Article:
"My knees were very weak and I felt very nervous during the audition. Fortunately I was lucky enough to get a split vote and another chance to play," he says.

Filled with emotion, and with a beaming smile, he adds: "And I nailed it that time!"

In September 1988, Chang finally realized his long-time dream and joined the Chicago Symphony Orchestra. Two weeks later, there was another audition for his current assistant principle viola position and he won it again.

"I could not believe how many phone calls and cards I received. The Shanghai Symphony Orchestra, where I used to study and play, sent me a card with everybody's signature saying 'Congratulations on reaching the pinnacle of musical paradise'!" Chang recalls.

"Later on I met many young musicians from China and they told me that my winning this position gave them inspiration and encouragement. Now I look around this great orchestra, and I am so happy to see the younger generation not only doing so well, but even better," he says.

Following in the footsteps of Chang, Xia Sanduo became the second Chinese musician from the Chinese mainland to win the honor in 1989, and started playing violin with the orchestra. She had a unique experience before coming to the United States.

"I went through the 'cultural revolution' (1966-76) in China," she says. "I was sent down to rural areas and worked at farms to plant rice. Looking at my hands I was not even sure when I could play violin again, let alone to dream that one day I could play at the world famous orchestra. So I am very grateful."

Among the young generation of Chinese musicians in the CSO, Hou Lei Hou and Hou Qing definitely made a big splash when they both successfully auditioned in 1997 and joined the orchestra as sisters at the same time.

Currently, the Hou sisters have a brother who plays as a substitute musician in the orchestra and Qing Hou's husband is a member as well. Their proud parents often come to listen to their performances.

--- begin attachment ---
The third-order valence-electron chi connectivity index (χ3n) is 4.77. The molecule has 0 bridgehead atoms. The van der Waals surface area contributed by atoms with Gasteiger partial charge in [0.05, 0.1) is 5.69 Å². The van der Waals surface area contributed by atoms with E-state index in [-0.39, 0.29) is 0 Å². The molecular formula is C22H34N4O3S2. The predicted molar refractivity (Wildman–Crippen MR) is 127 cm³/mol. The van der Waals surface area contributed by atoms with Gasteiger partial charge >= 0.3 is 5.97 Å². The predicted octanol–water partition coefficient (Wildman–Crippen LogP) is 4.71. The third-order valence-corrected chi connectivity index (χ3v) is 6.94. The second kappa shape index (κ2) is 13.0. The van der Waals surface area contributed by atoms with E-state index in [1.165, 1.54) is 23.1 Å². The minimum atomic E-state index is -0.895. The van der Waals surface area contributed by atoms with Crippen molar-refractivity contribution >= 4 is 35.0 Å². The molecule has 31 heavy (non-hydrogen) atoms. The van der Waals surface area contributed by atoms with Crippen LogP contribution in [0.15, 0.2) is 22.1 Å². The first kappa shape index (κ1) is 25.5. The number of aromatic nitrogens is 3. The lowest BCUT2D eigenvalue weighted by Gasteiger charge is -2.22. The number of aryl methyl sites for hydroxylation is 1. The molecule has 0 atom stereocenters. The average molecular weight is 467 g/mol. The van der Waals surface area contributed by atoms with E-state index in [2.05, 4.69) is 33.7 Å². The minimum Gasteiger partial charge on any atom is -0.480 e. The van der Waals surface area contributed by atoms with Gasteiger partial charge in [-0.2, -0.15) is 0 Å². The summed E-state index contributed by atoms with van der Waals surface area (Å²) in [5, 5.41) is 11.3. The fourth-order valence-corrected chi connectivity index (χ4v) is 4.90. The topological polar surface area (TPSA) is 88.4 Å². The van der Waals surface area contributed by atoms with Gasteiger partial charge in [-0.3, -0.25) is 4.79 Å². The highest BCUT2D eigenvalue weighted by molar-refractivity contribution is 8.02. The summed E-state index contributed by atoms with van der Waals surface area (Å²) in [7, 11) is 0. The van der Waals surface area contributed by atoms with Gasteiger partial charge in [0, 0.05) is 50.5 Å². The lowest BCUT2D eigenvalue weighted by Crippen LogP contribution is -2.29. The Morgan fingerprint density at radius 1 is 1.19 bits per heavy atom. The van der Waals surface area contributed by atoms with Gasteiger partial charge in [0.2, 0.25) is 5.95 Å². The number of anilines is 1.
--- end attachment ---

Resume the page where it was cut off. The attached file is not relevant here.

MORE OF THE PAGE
Lei Hou, the older sister, says: "When I went to college at 18 years old, I listened to a CD by the Chicago Symphony Orchestra. I was so excited about the music, but even in my wildest dreams I never believed that I would play with this wonderful orchestra myself. Even today, whenever we play that music piece that I heard when I was 18, I can still vividly remember how I felt back then."

Qing Hou agrees with her elder sister: "I am very lucky and honored to play here. We enjoy touring around the world. This January we went to China to perform and I was so proud and happy to play for my teachers and former classmates."

Yu Yuanqing, a violinist at the orchestra who joined in 1995, says: "I am so happy to work with so many Chinese colleagues. Four of us were taught by the same teacher in Shanghai, which we discovered after we were already here."

Mei Ni, the youngest of the Chinese musicians, joined the CSO less than two years ago. She says: "I am so excited to play violin in the orchestra. My father is a conductor and I have been listening to CDs by the CSO since I was a little girl, but never thought I could have the honor to play here."

In January 2009, following two decades of effort, the Chicago Symphony Orchestra finally took its first historic trip to China and achieved great success in Shanghai and Beijing.

Music, as a universal language, has played an important role in promoting cultural exchange and understanding.

"As Chinese musicians, we can play an even more effective role to push, nurture and enhance this relationship. You can really touch people's hearts and change people's minds. We should really treasure the opportunity to achieve this goal," Chang concludes.